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ARS Home » Southeast Area » Athens, Georgia » U.S. National Poultry Research Center » Quality and Safety Assessment Research Unit » Research » Publications at this Location » Publication #286212

Title: The use of dielectric spectroscopy as a tool for predicting meat quality in poultry

item Samuel, Dora
item Trabelsi, Samir
item KARNUAH, ARTHUR - University Of Georgia
item ANTHONY, NICHOLAS - University Of Arkansas
item AGGREY, SAMMY - University Of Georgia

Submitted to: International Journal of Poultry Science
Publication Type: Peer Reviewed Journal
Publication Acceptance Date: 11/1/2012
Publication Date: 12/17/2012
Citation: Samuel, D.D., Trabelsi, S., Karnuah, A., Anthony, N., Aggrey, S. 2012. The use of dielectric spectroscopy as a tool for predicting meat quality in poultry. International Journal of Poultry Science. 11(9):551-555.

Interpretive Summary: There is an increased interest in dielectric spectroscopy due to its potential use in sensing certain quality characteristics. The advantages of using spectroscopy include rapid data acquisition, minimal sample preparation, simultaneous determination of several quality parameters, and the ability to replace more expensive and slower technology. The ability to predict meat quality from on-line measurements has great commercial potential, especially for water-holding capacity which ultimately increases yield. Dielectric properties were measured over a broad frequency range between 200 MHz and 50 GHz for poultry breast meat samples. Color, pH, cooked yield, and water holding capacity were also determined to examine any correlations with the dielectric properties. The data showed a potential for dielectric spectroscopy to be used as a predictor of meat quality when correlated with the loss tangent.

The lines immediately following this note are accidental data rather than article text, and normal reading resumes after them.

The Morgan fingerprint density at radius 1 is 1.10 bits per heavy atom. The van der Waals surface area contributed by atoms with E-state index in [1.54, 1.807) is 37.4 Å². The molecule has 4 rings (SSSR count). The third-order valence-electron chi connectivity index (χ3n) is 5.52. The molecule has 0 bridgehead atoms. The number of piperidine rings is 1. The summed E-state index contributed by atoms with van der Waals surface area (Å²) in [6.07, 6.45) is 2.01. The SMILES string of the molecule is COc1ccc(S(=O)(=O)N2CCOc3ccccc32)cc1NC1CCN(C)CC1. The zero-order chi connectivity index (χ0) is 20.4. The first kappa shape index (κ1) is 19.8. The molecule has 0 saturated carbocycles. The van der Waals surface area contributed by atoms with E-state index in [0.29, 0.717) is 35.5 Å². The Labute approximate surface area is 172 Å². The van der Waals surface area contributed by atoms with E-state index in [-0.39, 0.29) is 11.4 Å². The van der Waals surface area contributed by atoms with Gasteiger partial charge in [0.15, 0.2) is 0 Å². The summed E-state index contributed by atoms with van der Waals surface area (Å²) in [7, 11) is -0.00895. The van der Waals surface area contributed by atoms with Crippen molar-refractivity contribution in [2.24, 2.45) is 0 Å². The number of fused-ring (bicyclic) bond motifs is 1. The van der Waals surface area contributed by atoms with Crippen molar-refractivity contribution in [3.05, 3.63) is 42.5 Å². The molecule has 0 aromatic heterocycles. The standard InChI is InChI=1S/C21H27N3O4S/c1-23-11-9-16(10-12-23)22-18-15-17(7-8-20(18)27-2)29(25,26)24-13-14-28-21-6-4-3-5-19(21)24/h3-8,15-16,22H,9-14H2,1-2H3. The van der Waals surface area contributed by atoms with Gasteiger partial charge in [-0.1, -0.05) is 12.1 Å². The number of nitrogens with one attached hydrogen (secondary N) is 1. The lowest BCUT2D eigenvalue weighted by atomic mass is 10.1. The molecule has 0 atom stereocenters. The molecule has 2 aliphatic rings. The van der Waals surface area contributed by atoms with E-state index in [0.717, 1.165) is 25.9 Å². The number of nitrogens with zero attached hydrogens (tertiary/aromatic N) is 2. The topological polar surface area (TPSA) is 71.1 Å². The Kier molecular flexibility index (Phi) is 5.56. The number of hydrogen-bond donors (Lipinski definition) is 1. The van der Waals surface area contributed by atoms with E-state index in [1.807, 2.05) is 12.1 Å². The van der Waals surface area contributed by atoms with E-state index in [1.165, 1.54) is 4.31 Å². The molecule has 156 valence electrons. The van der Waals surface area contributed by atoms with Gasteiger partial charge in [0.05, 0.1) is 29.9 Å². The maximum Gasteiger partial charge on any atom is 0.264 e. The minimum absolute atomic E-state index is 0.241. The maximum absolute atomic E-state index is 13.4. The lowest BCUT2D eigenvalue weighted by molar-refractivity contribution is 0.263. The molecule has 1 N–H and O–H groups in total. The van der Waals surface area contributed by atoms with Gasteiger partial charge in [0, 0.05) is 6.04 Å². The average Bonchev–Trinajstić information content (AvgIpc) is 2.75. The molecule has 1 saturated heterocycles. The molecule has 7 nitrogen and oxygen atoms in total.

Technical Abstract: Interest in dielectric spectroscopy has increased due to its potential use as an on-line tool for predicting meat quality. The use of dielectric spectroscopy for predicting poultry meat quality was investigated. The following quality parameters were measured: pH, color, water holding capacity (WHC), cook loss, and drip loss. Dielectric properties were obtained utilizing a Hewlett-Packard 85070E open-ended coaxial-line probe and an N5230C PNA L-Network Analyzer through a flexible coaxial cable. Measurements were collected at 501 frequencies on a logarithmic scale from 200 MHz to 50 GHz. Pearson correlation factors were determined to investigate the relationship between the quality measurements and the dielectric properties which included the dielectric constant, the dielectric loss factor and the dielectric loss tangent. Weak correlations were found between the dielectric constant and the dielectric loss factor and the quality parameters measured. However, the loss tangent showed a more promising relationship with the quality parameters at frequencies between 14 and 19 GHz. The results indicate the potential for utilizing dielectric spectroscopy as a tool for predicting of meat quality related to extreme values of pH and color.